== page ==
Falls are the cause of one-half of all accidental deaths in the home. The majority of these at-home falls occur in the bathroom, and the risk of falling increases with age. That’s why a home’s value can increase by upgrading the bath to a barrier-free room which is safe and accessible for everyone.

Here are some of the things you can do to create a “Smart Bath” in your loved one’s home, and we’re not just talking about smart technology, also about smart furnishings with various options. With a medical alert button nearby and smart watches designed for older adults, help can be summoned at a moment’s notice.

Let’s start with replacing or converting the toilet to one that, especially for people with limited mobility, stroke victims or paralyzed individuals, is easier to rise from without assistance. Toilets can be replaced with approved comfort-height models that provide safety and ease of use. A washlet can be added on top of an existing toilet and can be programmed to accommodate different users with a front and back washing and drying feature and hands-free flushing, all operated by remote control. There are comfort-height toilets that have a built-in bidet with the same features.

Standard tub/shower units may be uncomfortably high for the elderly and disabled to step over and too low to sit down into for bathing. They can be replaced with a customized wet room or shower to suit individual needs and preferences.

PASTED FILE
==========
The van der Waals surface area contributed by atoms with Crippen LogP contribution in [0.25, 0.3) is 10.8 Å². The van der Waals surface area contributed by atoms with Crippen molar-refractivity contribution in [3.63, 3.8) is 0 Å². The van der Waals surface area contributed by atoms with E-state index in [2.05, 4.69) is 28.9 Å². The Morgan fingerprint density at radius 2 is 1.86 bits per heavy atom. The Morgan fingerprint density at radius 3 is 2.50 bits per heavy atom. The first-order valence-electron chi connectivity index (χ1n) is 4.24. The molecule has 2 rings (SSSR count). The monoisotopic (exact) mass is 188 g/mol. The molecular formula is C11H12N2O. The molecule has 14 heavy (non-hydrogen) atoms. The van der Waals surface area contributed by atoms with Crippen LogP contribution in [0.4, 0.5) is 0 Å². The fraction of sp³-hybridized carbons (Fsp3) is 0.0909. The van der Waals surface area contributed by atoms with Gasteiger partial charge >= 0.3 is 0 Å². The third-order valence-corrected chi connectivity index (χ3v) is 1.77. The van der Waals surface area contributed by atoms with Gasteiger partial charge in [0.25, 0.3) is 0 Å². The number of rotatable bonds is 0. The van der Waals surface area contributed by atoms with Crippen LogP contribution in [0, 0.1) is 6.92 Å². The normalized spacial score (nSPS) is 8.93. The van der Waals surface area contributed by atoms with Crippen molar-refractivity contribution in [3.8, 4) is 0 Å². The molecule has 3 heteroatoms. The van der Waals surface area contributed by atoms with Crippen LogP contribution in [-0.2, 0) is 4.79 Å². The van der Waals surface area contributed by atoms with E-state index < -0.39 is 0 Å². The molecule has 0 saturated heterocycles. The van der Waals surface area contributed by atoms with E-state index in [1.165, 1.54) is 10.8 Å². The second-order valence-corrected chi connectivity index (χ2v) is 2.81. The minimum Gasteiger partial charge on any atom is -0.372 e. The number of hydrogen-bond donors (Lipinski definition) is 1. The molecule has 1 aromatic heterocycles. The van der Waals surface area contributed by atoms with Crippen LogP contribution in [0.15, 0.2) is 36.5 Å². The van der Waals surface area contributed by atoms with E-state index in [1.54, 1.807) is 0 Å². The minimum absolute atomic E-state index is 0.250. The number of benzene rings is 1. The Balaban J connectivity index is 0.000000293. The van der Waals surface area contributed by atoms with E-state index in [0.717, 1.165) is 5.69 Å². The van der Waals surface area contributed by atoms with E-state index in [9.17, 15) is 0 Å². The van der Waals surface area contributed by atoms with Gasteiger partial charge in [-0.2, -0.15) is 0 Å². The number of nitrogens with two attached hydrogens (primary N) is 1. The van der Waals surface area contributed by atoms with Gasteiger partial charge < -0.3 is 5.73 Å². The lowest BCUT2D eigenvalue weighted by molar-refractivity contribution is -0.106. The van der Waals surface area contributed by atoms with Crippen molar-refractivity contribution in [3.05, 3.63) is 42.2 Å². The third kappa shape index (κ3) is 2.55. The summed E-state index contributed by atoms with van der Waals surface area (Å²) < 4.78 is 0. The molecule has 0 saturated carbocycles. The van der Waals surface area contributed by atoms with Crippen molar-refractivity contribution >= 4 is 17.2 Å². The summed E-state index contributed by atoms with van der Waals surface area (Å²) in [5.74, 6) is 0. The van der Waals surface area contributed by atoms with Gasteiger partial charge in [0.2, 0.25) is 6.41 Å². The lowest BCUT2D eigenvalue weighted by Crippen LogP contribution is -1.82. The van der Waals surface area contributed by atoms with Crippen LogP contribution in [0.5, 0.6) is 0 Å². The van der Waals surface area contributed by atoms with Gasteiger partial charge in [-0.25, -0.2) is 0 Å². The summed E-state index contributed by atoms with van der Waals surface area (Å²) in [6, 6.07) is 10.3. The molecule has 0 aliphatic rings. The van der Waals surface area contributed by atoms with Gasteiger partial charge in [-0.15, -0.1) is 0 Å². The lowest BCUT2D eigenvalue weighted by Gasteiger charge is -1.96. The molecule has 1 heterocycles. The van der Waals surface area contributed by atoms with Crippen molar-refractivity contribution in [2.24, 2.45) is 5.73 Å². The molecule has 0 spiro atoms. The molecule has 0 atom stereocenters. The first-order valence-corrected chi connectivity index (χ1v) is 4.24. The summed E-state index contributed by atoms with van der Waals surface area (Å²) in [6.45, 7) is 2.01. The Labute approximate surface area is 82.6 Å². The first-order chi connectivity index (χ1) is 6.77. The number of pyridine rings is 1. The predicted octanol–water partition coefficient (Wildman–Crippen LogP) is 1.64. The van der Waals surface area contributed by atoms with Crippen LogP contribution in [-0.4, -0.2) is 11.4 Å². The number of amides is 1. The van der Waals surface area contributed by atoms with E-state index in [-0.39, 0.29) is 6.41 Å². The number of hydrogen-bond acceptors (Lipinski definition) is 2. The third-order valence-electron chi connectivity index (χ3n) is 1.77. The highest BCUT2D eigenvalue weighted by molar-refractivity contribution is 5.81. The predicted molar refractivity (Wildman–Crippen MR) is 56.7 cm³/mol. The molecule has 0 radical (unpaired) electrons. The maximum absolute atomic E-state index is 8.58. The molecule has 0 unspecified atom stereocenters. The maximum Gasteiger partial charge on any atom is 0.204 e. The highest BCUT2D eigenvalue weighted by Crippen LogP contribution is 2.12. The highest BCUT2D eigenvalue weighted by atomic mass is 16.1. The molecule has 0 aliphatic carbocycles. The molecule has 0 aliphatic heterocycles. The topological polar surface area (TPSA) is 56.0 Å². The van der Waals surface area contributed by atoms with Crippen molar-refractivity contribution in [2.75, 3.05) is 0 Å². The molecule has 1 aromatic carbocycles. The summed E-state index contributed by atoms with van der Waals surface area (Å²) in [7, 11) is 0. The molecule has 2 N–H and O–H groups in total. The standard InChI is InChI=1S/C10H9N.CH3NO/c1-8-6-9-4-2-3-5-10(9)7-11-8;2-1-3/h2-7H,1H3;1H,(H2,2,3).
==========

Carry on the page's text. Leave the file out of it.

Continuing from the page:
Seats can also be added to an existing tub or shower. (see photo). A portable shower seat is sometimes preferable for people with limited mobility when the shower area is limited. For the wheelchair bound, a wet room offers open space that permits a rolling shower chair to be placed anywhere in the shower area. Either design will provide safety and ease of use for the client and caregiver who might be assisting with bathing and grooming.

All grab bars should be properly installed and anchored into reinforced walls in order to support a minimum of 250 pounds of force when the anchors are at either end of the grab bar. Promenaid.com manufactures grab bars and rails that can be anchored anywhere along a wall and be customized to any length because anchors can be clipped into a track which allows for anchoring anywhere on the wall where studs are located. Grab bars are used for support in lifting oneself up or navigating a short distance, i.e. lifting one’s self up from a wheelchair and to stand and shower. Rails are used for continuous movement in a bathroom like moving from the tub to the shower because they provide safety, security and stability. (see attached photo showing a tub and continuous rail.)

Doorways should be widened to 915 mm or 36 inches wherever possible providing passage for all users regardless of abilities.
An interior designer who is also a Certified Aging Place Specialist (CAPS) provides expertise when designing or remodeling environments such as bathrooms for older adults.